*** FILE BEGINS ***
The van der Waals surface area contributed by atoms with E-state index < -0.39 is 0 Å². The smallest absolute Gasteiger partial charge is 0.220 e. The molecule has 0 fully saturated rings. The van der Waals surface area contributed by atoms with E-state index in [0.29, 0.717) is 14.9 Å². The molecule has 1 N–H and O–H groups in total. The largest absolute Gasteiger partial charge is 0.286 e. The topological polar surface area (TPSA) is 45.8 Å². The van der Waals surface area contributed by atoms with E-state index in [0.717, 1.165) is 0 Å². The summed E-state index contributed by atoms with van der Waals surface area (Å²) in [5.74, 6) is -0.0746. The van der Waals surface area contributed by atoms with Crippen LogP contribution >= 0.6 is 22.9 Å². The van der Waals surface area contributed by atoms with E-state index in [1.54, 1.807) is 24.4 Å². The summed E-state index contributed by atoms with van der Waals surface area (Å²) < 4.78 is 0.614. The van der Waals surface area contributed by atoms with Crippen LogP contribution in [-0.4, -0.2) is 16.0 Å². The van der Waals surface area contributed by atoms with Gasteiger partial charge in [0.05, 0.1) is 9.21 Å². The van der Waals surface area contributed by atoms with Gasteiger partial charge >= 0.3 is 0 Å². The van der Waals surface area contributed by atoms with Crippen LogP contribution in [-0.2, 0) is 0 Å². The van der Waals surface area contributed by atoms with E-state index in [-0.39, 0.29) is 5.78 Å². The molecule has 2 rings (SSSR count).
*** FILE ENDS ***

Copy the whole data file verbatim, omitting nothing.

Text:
The van der Waals surface area contributed by atoms with E-state index < -0.39 is 0 Å². The smallest absolute Gasteiger partial charge is 0.220 e. The molecule has 0 fully saturated rings. The van der Waals surface area contributed by atoms with E-state index in [0.29, 0.717) is 14.9 Å². The molecule has 1 N–H and O–H groups in total. The largest absolute Gasteiger partial charge is 0.286 e. The topological polar surface area (TPSA) is 45.8 Å². The van der Waals surface area contributed by atoms with E-state index in [0.717, 1.165) is 0 Å². The summed E-state index contributed by atoms with van der Waals surface area (Å²) in [5.74, 6) is -0.0746. The van der Waals surface area contributed by atoms with Crippen LogP contribution >= 0.6 is 22.9 Å². The van der Waals surface area contributed by atoms with E-state index in [1.54, 1.807) is 24.4 Å². The summed E-state index contributed by atoms with van der Waals surface area (Å²) < 4.78 is 0.614. The van der Waals surface area contributed by atoms with Crippen LogP contribution in [-0.4, -0.2) is 16.0 Å². The van der Waals surface area contributed by atoms with Gasteiger partial charge in [0.05, 0.1) is 9.21 Å². The van der Waals surface area contributed by atoms with Gasteiger partial charge >= 0.3 is 0 Å². The van der Waals surface area contributed by atoms with Crippen LogP contribution in [-0.2, 0) is 0 Å². The van der Waals surface area contributed by atoms with E-state index in [-0.39, 0.29) is 5.78 Å². The molecule has 2 rings (SSSR count).